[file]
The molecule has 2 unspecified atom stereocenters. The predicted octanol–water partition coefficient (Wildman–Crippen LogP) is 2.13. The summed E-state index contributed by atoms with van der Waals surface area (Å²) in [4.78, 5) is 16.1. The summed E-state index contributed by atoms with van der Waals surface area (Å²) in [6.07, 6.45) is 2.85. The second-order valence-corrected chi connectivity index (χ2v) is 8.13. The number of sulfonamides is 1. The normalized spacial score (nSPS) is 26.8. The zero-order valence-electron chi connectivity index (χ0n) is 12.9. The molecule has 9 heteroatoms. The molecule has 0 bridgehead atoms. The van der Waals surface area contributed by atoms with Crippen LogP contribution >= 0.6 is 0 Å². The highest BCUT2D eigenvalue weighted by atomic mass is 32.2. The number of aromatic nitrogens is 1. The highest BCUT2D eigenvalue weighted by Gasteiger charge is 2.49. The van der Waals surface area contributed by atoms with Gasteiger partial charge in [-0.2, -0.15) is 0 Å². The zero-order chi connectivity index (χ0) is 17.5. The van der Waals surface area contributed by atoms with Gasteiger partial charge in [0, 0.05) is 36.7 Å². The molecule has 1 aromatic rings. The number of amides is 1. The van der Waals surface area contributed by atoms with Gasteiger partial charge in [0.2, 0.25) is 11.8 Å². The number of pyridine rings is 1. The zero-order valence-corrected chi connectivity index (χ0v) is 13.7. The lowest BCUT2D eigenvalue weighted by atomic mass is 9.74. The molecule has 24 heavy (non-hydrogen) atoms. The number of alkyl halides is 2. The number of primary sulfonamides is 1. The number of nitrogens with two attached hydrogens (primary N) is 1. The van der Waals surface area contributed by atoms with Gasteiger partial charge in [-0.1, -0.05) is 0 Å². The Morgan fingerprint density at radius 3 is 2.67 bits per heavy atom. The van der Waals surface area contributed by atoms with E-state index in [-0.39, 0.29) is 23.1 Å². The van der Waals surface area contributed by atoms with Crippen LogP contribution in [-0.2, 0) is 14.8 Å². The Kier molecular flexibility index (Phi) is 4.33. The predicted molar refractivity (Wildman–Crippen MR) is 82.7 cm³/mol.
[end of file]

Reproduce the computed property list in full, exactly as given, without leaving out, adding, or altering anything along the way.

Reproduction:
The molecule has 2 unspecified atom stereocenters. The predicted octanol–water partition coefficient (Wildman–Crippen LogP) is 2.13. The summed E-state index contributed by atoms with van der Waals surface area (Å²) in [4.78, 5) is 16.1. The summed E-state index contributed by atoms with van der Waals surface area (Å²) in [6.07, 6.45) is 2.85. The second-order valence-corrected chi connectivity index (χ2v) is 8.13. The number of sulfonamides is 1. The normalized spacial score (nSPS) is 26.8. The zero-order valence-electron chi connectivity index (χ0n) is 12.9. The molecule has 9 heteroatoms. The molecule has 0 bridgehead atoms. The van der Waals surface area contributed by atoms with Crippen LogP contribution >= 0.6 is 0 Å². The highest BCUT2D eigenvalue weighted by atomic mass is 32.2. The number of aromatic nitrogens is 1. The highest BCUT2D eigenvalue weighted by Gasteiger charge is 2.49. The van der Waals surface area contributed by atoms with Gasteiger partial charge in [-0.2, -0.15) is 0 Å². The zero-order chi connectivity index (χ0) is 17.5. The van der Waals surface area contributed by atoms with Gasteiger partial charge in [0, 0.05) is 36.7 Å². The molecule has 1 aromatic rings. The number of amides is 1. The van der Waals surface area contributed by atoms with Gasteiger partial charge in [0.2, 0.25) is 11.8 Å². The number of pyridine rings is 1. The zero-order valence-corrected chi connectivity index (χ0v) is 13.7. The lowest BCUT2D eigenvalue weighted by atomic mass is 9.74. The molecule has 24 heavy (non-hydrogen) atoms. The number of alkyl halides is 2. The number of primary sulfonamides is 1. The number of nitrogens with two attached hydrogens (primary N) is 1. The van der Waals surface area contributed by atoms with Gasteiger partial charge in [-0.1, -0.05) is 0 Å². The Morgan fingerprint density at radius 3 is 2.67 bits per heavy atom. The van der Waals surface area contributed by atoms with E-state index in [-0.39, 0.29) is 23.1 Å². The van der Waals surface area contributed by atoms with Crippen LogP contribution in [-0.2, 0) is 14.8 Å². The Kier molecular flexibility index (Phi) is 4.33. The predicted molar refractivity (Wildman–Crippen MR) is 82.7 cm³/mol.